I Always Feel Like Somebody’s Watching Me

Clarifying Wisconsin law regarding video recordings during open houses and showings


 Cori Lamont  |    April 08, 2019
I always feel like somebody's watching me

“I always feel like somebody’s watching me … and I have no privacy.” In 1984, did the singer-songwriter Rockwell see the future when he sang those lyrics in his song, “Somebody’s Watching Me”? Maybe. 

In 2019, video and audio surveillance equipment seems to be everywhere, capturing a lot of everyone’s life. The movies that show the government or some private entity finding someone by tracking them through a series of public video cameras on street corners, street lights, public buildings, commercial buildings and businesses is not made up — it’s real. Cameras are everywhere. But when we are out in public in those moments, privacy is not expected. 

When we are out in restaurants, bars or other venues and someone videotapes us with their camera because we are acting silly, or when we are captured in the background of someone else’s photo or video — we have no expectation of privacy because we are in a public space. 

However, with the advent of affordable, wireless security systems and wireless cameras, the conversation of the right to privacy has shifted somewhat to individual homes and properties. Property owners are equipping their properties with cameras on the outside, possibly on the inside, and even in the doorbells. Additionally, it is not uncommon for property owners in more rural settings to have cameras at the beginning of their driveways. Cameras are starting to be located everywhere on private property. 

This movement by property owners has become so popular that two different companies invested millions of dollars in promoting themselves in Super Bowl 2019 commercials. These companies and others even hired celebrities and athletes to help promote their product. One thing we do know: Cameras will continue to be everywhere. 

The motivations behind homeowners’ decisions to have cameras in their homes and on their property are numerous. For instance, individuals may have surveillance equipment to protect their property, to deter individuals from coming on to their property, to have a watchful eye on their children who come home from school before an adult can be home, to monitor a caregiver who attends to a family member while they are away at work, or maybe they are trying to see which neighbor refuses to pick up after their dog. 

The WRA Legal Hotline has noticed an uptick in calls and discussions surrounding the rights of the sellers, the agents and the prospective buyers who are selling or purchasing properties when it comes to video and audio surveillance in the property. 

Currently, Wisconsin law does not prohibit a seller from using surveillance equipment or recording devices to monitor their home during open houses or individual showings. Further, Wisconsin law does not require sellers or their agents to notify buyers or post any signs informing the prospective buyers or agents that there is surveillance in the property.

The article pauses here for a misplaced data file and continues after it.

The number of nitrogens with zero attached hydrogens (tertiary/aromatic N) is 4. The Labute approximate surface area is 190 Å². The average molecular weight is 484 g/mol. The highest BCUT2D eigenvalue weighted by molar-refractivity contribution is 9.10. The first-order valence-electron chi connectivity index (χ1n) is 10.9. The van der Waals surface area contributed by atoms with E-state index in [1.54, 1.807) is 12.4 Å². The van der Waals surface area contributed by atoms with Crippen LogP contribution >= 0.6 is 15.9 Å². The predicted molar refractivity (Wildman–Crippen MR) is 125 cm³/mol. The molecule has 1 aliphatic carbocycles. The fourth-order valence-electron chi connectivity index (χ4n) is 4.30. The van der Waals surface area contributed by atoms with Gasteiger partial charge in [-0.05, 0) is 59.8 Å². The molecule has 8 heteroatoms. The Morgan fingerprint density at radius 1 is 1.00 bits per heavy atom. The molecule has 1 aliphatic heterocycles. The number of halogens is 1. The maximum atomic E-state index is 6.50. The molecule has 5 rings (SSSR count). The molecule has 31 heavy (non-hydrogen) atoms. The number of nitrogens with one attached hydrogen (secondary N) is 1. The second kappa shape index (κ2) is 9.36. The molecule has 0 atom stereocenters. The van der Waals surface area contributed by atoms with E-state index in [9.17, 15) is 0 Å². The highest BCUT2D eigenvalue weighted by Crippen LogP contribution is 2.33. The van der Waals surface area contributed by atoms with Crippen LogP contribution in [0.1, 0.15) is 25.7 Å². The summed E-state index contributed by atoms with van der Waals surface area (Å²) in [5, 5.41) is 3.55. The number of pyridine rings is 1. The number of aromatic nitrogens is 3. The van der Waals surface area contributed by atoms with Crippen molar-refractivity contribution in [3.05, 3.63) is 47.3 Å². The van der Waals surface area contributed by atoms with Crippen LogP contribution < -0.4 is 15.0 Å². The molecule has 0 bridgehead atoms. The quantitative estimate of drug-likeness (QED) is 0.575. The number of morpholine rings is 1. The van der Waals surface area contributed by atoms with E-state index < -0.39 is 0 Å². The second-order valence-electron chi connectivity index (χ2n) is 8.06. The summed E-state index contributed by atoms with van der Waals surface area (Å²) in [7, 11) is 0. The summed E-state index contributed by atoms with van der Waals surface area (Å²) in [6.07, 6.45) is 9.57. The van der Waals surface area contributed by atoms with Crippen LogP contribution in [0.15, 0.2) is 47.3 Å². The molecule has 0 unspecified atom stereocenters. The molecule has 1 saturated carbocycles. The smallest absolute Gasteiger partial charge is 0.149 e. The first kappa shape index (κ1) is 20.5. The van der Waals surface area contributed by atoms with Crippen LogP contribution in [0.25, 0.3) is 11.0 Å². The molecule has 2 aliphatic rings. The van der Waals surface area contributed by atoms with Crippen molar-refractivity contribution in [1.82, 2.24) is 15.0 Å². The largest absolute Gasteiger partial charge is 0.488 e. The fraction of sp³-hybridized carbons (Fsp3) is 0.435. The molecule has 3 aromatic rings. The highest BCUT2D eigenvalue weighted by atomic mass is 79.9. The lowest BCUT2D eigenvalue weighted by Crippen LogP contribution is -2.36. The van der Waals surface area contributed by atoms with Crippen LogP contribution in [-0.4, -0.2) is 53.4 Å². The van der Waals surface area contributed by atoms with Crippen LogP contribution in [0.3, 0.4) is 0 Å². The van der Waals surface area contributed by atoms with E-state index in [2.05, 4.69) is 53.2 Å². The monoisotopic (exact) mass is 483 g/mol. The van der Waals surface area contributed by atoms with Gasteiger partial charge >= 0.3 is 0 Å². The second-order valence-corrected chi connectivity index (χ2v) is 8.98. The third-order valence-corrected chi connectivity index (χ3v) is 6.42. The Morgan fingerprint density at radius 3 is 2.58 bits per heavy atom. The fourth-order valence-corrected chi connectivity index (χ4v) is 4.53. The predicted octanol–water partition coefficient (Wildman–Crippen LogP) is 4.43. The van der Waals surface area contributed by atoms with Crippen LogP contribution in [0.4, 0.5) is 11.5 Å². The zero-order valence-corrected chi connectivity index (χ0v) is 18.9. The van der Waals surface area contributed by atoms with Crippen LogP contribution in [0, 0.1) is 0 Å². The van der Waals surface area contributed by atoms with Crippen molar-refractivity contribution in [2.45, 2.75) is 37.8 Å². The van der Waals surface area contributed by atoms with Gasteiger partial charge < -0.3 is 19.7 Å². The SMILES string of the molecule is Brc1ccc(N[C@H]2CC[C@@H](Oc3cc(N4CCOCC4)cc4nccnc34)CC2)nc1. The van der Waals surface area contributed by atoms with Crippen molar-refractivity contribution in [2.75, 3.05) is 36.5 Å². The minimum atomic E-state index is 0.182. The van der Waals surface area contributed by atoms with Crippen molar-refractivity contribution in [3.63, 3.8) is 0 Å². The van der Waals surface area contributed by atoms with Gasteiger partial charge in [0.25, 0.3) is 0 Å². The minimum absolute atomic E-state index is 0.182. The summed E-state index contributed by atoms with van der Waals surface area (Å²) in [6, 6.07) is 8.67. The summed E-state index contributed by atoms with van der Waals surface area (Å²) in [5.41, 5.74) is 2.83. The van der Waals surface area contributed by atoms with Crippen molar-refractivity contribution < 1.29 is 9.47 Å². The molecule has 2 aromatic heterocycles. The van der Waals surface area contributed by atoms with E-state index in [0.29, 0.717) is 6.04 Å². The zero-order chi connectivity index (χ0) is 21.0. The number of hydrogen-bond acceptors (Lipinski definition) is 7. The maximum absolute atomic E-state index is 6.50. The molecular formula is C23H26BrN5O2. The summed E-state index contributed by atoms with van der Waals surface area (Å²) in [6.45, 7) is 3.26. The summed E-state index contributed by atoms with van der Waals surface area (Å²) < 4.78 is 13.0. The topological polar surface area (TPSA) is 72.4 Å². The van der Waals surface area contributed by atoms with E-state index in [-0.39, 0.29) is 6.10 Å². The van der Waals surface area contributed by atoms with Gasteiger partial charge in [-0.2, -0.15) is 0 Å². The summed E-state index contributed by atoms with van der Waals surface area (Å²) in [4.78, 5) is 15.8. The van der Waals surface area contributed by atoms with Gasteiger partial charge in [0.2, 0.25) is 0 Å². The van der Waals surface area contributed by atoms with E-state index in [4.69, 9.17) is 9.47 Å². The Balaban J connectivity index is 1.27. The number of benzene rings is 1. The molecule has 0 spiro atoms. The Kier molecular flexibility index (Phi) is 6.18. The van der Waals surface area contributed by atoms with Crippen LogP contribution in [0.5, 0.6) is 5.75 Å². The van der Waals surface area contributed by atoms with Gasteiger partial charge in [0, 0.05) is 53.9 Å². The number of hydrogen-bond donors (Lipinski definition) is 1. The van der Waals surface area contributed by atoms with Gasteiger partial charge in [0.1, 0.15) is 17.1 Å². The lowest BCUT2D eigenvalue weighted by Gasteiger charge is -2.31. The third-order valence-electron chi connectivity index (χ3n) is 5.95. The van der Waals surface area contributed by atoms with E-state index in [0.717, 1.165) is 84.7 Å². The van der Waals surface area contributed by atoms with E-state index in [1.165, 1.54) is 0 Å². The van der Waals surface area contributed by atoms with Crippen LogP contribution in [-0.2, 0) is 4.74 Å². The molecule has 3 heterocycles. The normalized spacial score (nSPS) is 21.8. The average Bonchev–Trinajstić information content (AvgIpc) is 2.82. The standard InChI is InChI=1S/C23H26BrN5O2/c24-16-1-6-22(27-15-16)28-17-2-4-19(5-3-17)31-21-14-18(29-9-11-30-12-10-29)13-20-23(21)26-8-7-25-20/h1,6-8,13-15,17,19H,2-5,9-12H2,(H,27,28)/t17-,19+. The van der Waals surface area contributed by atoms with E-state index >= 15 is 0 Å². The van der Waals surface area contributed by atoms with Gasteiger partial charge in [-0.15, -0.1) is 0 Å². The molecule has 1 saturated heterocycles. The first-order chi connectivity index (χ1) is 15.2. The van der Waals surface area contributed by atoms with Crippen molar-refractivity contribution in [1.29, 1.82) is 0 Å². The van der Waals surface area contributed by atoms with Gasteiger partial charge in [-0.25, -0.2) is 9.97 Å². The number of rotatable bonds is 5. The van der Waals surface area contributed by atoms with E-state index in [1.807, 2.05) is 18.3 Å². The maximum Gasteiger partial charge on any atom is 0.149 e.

Due to the increasing questions surrounding this issue, the WRA decided to add as one of its legislative priorities during the 2019-20 legislative session to clarify in Wisconsin law that it is not a violation of privacy for a seller to have audio or video recording equipment in the property during an open house or individual showing. 

The following are the objectives of the recommended changes to Wisconsin law: 

  • Clarify it is not an invasion of privacy when the seller has surveillance, whether audio or video, in an open house or individual showing. 
  • Clarify that the application is narrow only to open houses and individual showings. 
  • Avoid requiring a seller to post or disclose that he or she has surveillance equipment in the property. 
  • Avoid requiring the real estate licensee to ask the seller about surveillance equipment in the property. 
  • Avoid requiring any disclosure of the real estate licensee as to any surveillance equipment in the property.
  • Broadly define “property” and “owner” to include all types of properties, not limiting the law to residential.
  • Prohibit the use of surveillance equipment in bathrooms. 

Sellers arguably have the right to protect their property, and for safety reasons, should not have to publicly announce by posting on the property or via the MLS that there is surveillance equipment in the property. By requiring sellers to announce that they have surveillance equipment forfeits their safety rights in many ways. Sellers have placed their home on the market and allow buyers and agents to be in their home potentially without the seller or their agent there. Sellers are not inviting the buyer or their agent as an overnight guest, but again are offering the buyer the opportunity to be in their home in a very limited set of facts. 

Until legislation passes surrounding this issue, licensees would be best served to be very careful about their observations and comments regardless if they are knowingly being recorded. Best practice would be to always advise your buyers to pretend they are being videotaped or recorded when in a property for an individual showing or open house. 

Licensees should encourage buyers to refrain from saying certain things about the property — whether good or bad — until outside of the property. But keep in mind that “outside of the property” probably means out of earshot of the watchful doorbell that triggered a video recording when you stepped out on the porch after the showing. 

We will keep you informed of the progress of the pending legislation. If you have any questions, feel free to contact Cori Lamont or any members of the WRA lobbying team. 

Cori Lamont is Director of Corporate and Regulatory Affairs for the WRA.

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